B2B Growth Hacking. European Style.

sept-okt 2011 061 Growth hacking.

If you ask CEO´s, marketers or sales persons in Europe there is a really good chance that they do not even know this term. This is true not only for traditional industries like manufacturing or financials but also for IT and high-tech related companies which are commonly regarded as more up to date. Marketing here in Europe is mainly still business as usual, there is a proper way of doing things and in many companies the traditional fairs, brochures, mailings and power point slides are still day-to-day business.

But what is growth hacking after all? According to Neil Patel, growth hacking is “… finding ingenious technology-based avenues for growth that push the boundaries of what is possible or expectable.”

This however, is based on the assumption that companies will reach their audiences online, which is definitely true for most well-developed countries worldwide.

If your audience is mainly offline you will have a hard time hacking your way to growth.

So, let´s look at the European landscape and at online behavior in European countries:

The European Landscape: Complex and Lucrative

The first surprise for US-based onlookers: The wealthy German-speaking DACH region (Deutschland, Austria, Switzerland) is heavily lagging behind in terms of social media use and mobile´s share of web traffic. According to the internet agency wearesocial.com ´s recently published compendium of global digital, social and mobile data Germany ranks between Vietnam and Egypt when it comes to mobile´s share of web traffic. France and Italy show an even worse performance.  In social media use Germans also rank among the least active. Only 36% of Germans have a social media account (as compared to, say, Americans, where 59% are active in social networks). And things get even worse for Germans when you consider the fact that they use social media mostly for private purposes as a recent BITKOM study shows. By comparison the UK and Benelux as well as the Nordic countries have a more active professional online behavior.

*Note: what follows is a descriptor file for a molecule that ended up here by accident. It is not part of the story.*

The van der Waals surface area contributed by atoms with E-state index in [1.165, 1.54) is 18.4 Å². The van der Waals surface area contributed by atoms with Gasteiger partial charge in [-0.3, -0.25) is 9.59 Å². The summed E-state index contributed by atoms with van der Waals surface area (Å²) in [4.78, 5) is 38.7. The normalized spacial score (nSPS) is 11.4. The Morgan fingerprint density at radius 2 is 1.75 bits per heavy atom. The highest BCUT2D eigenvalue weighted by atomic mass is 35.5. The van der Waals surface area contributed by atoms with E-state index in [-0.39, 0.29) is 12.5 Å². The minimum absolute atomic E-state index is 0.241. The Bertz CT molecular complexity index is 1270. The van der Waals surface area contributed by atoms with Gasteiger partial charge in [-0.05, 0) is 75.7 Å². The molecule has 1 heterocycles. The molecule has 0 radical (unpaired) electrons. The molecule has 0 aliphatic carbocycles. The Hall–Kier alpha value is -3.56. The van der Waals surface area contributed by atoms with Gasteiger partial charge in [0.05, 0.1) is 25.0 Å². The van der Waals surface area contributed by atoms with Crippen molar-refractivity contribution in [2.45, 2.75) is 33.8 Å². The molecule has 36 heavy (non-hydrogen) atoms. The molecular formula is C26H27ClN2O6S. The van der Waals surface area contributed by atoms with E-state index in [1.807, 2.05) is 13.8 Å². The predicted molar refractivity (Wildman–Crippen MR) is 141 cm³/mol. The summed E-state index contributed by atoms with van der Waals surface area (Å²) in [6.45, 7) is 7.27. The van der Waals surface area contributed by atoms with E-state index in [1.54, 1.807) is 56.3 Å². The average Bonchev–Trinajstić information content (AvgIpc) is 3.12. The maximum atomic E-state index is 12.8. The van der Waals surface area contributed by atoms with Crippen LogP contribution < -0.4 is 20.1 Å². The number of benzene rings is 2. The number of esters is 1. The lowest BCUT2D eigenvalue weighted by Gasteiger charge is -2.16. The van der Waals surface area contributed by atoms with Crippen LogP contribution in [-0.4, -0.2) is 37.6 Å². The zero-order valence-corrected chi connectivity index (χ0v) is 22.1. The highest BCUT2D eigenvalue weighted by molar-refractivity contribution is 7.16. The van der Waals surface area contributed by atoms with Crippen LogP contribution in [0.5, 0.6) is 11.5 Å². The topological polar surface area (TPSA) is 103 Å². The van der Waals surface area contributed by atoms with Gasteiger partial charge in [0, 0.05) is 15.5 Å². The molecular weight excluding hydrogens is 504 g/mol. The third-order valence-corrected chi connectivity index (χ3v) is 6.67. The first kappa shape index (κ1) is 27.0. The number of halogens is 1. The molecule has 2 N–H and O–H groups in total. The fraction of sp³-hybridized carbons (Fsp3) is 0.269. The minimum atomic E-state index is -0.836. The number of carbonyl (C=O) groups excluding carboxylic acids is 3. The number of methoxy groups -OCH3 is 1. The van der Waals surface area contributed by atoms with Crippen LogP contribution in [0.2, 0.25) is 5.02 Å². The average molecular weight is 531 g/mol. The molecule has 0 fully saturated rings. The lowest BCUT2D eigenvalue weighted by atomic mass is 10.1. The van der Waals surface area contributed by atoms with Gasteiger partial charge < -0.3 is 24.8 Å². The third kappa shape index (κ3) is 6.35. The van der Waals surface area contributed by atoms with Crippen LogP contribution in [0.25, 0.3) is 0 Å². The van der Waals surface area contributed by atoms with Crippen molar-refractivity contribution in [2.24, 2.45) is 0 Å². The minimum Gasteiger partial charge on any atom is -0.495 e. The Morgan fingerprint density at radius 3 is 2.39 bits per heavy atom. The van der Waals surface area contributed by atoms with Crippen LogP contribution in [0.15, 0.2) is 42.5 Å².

These findings show: The European landscape is complex and growth hacking is not a copy paste routine.  Europe in fact is very diversified. What works in the Netherlands might have a hard time in German-speaking countries.  Marketing in Europe is still heavily relying on opinion leaders like the press or analysts. Simply shouting out your truth to the world will not make a big difference (unless you are GARTNER, IDG or a silicon.de editor).  Europe has many offline hideaways. Networks mainly flourish without the support of online and social media. There are a lot of well-known global companies with a lot of buying potential where online activities play a minor role.

Add to this complex environment the many different languages and varying business traditions and you get an idea how complicated things can get.

The Human Factor and Offline Business

So, growth hacking in Europe is much more than finding technology-based avenues as Neil Patel puts it. The human factor and offline business still play a big role in customer acquisition.

So the big question is: what does it take to trigger growth?

The most comprehensive answer, which, however will not serve as an instant how-to tutorial is: A powerful team!

My best advice is to mix experienced marketing, PR and sales professionals with creative, technical and analytical growth hacking talent and let them find ways of luring their prospects to be more active online.

This also requires a good content strategy and customized messaging combined with a consultative attitude and good listening skills.

Finally it needs a lot of patience. But getting a foothold on the European markets is definitely worth the effort.


Have a good start in Europe!

Eva Lang

Director Business Development at Conquering Europe